So imagine if you had a screen there that allowed you to see yourself with 30 different glasses on. And then interact with social media, so that if you have a loved one or somebody whose style you care about, they could opine on it right there and then and help you make that decision. Imagine all of that, that’s kind of where we’re going with it.
So those were the five things we did with it, and, as a consequence, revenue grew dramatically. The EBDA grew dramatically, and we had a strategic buyer. And for us, that’s actually the biggest sign of success. If we are selling to a strategic buyer, we have done our job well because we have built a business that somebody who is in the industry knows is extremely high quality. So that’s a little bit about that.
Grossman: Well, from a due diligence perspective, you know, our clients are very interested in gross margins. And in the middle market, especially, your gross margin levels may not be accurately reported– and so, this classifications and other type of items that are really kind of making a lot of noise. So I’m curious, though, that when you guys went into the glasses and the mobile technology, what did that do to your gross margin levels?
Mayhew: Well first off, it’s a great question because we believe in gross margin. That may be the single largest area that we diligence. You can always, and I know Joan does this quite well, take a business and maybe grow revenue dramatically in ways it hadn’t in the past, OK? You can always fiddle with the corporate overhead that you lay on that.
But, in industry has a gross margin structure, and you are unlikely to change that gross margin structure, at least during a five to seven year period. It is probably the most important thing from our standpoint. And having sustainable gross margins is the key. And, in this particular instance, glasses is actually a much higher gross margin business than contact lenses.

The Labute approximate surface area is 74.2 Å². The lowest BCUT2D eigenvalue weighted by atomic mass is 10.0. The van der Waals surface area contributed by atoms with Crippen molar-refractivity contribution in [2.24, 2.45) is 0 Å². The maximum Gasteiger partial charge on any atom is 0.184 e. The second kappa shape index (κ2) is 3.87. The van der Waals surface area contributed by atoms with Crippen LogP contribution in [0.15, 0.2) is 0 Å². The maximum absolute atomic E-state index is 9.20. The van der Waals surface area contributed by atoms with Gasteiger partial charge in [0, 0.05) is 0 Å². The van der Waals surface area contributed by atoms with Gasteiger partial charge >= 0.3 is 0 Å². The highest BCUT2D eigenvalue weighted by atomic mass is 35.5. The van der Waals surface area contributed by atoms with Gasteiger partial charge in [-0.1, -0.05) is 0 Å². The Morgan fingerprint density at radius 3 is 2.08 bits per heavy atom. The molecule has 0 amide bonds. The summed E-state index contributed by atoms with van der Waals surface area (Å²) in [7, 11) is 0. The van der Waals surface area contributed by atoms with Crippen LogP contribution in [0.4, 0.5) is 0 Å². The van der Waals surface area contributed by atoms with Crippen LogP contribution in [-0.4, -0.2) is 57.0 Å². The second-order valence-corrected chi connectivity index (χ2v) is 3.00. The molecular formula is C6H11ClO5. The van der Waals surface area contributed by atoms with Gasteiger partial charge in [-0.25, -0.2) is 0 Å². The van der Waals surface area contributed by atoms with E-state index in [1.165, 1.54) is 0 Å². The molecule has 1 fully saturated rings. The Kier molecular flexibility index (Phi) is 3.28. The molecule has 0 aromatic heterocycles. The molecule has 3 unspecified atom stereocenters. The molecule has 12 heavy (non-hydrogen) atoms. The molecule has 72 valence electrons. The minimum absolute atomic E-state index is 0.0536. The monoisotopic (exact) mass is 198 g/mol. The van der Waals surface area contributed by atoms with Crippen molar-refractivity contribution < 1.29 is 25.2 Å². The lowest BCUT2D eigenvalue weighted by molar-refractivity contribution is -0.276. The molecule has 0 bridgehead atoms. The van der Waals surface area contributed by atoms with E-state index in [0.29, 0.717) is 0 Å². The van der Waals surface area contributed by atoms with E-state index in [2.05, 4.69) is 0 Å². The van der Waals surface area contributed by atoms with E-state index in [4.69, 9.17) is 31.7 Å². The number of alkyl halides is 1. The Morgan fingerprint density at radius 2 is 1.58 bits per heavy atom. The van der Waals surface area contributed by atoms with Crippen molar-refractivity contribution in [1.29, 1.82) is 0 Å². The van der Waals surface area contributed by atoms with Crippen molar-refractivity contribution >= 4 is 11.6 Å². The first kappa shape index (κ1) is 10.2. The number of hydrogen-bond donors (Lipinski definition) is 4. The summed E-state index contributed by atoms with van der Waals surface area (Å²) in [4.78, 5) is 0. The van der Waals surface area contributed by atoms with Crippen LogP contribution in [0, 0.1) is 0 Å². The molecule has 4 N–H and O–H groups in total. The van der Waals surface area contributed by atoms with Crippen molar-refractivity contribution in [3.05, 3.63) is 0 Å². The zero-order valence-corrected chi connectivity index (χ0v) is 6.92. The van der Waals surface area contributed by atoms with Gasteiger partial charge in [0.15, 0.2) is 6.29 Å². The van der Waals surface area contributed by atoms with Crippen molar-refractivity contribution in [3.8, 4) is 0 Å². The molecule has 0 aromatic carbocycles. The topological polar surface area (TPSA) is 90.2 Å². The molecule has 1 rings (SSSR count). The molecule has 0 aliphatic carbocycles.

So we were actually blending up our gross margin quite nicely. And, in terms of the mobile piece, it really didn’t change. We don’t have different pricing for the phone, the web, or a mobile app. The pricing was not massively different, let’s put it that way. So the pricing didn’t really change from our standpoint. So net, net, net, it was all accretive, which was important to us as you can imagine.
McCabe: I know but that’s really interesting. Who would have thought glasses were a high gross market?
Snow: Your customers are going to spend so much time with their mobile apps that their eyesight is going to further degrade. And, of course, that makes them perfect customers for you.
What is a major deal-flow trend you are seeing in the consumer sector?
Grossman: We see a little bit more minority interest deals. I guess this kind of started back in ’09 when there weren’t really a lot of deals going on that you had some consumer focus, private equity groups looking at minority interest deals. You had companies that didn’t necessarily want to sell 100% or 80% of their business, but yet they needed some working capital, growth equity. And so they were able to get those deals done.
What services does RSM offer to private equity firms?
Grossman: Well, in private equity, we’ve got a lot of experience. And so, not only me personally, I’m on the transaction advisory. So we do buy-side due diligence and sell-side due diligence. But we also do tax structuring, M&A tax advice. Technology is a big piece of our business, and so we have a whole consulting practice built around technology and other areas of performance improvement. And, of course, there’s also the portfolio audits, as well as the audits of the fund.
In performing due diligence on a consumer-facing business, what numbers are of particular importance?
Grossman: Margins are very important to our private equity clients. And it’s amazing, in the middle market, you really need to understand what you’re doing, what you’re looking at, to make sure that those margins are appropriate.
Do you mostly perform buy-side due diligence?
Grossman: We see a little bit more in the sell-side. We primarily did buy-side due diligence. We still do, but we are trending towards sell-side. We used to probably do 80% buy-side, 20% sell-side, and now it’s more like 60/40.